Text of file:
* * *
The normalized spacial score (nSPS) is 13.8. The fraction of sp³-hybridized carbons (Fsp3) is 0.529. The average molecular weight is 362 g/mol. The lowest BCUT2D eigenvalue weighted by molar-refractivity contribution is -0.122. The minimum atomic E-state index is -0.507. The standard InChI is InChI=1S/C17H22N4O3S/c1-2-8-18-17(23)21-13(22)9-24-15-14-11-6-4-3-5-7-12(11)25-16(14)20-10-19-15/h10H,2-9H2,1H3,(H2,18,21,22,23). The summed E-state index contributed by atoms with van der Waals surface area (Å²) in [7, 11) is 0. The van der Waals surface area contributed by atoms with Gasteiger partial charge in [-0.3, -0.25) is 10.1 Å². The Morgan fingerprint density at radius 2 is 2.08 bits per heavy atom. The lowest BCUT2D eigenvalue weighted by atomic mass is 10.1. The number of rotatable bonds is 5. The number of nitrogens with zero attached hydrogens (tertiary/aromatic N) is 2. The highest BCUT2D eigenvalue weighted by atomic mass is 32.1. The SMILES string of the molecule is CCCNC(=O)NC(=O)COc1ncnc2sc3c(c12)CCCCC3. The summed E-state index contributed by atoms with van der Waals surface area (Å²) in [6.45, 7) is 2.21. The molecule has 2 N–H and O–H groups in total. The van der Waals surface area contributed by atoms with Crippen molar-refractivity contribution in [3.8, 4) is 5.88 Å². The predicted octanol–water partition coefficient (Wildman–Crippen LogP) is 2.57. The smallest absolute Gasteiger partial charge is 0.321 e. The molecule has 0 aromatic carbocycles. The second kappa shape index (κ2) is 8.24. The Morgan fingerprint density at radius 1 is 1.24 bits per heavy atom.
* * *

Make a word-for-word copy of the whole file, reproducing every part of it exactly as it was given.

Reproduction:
The normalized spacial score (nSPS) is 13.8. The fraction of sp³-hybridized carbons (Fsp3) is 0.529. The average molecular weight is 362 g/mol. The lowest BCUT2D eigenvalue weighted by molar-refractivity contribution is -0.122. The minimum atomic E-state index is -0.507. The standard InChI is InChI=1S/C17H22N4O3S/c1-2-8-18-17(23)21-13(22)9-24-15-14-11-6-4-3-5-7-12(11)25-16(14)20-10-19-15/h10H,2-9H2,1H3,(H2,18,21,22,23). The summed E-state index contributed by atoms with van der Waals surface area (Å²) in [7, 11) is 0. The van der Waals surface area contributed by atoms with Gasteiger partial charge in [-0.3, -0.25) is 10.1 Å². The Morgan fingerprint density at radius 2 is 2.08 bits per heavy atom. The lowest BCUT2D eigenvalue weighted by atomic mass is 10.1. The number of rotatable bonds is 5. The number of nitrogens with zero attached hydrogens (tertiary/aromatic N) is 2. The highest BCUT2D eigenvalue weighted by atomic mass is 32.1. The SMILES string of the molecule is CCCNC(=O)NC(=O)COc1ncnc2sc3c(c12)CCCCC3. The summed E-state index contributed by atoms with van der Waals surface area (Å²) in [6.45, 7) is 2.21. The molecule has 2 N–H and O–H groups in total. The van der Waals surface area contributed by atoms with Crippen molar-refractivity contribution in [3.8, 4) is 5.88 Å². The predicted octanol–water partition coefficient (Wildman–Crippen LogP) is 2.57. The smallest absolute Gasteiger partial charge is 0.321 e. The molecule has 0 aromatic carbocycles. The second kappa shape index (κ2) is 8.24. The Morgan fingerprint density at radius 1 is 1.24 bits per heavy atom.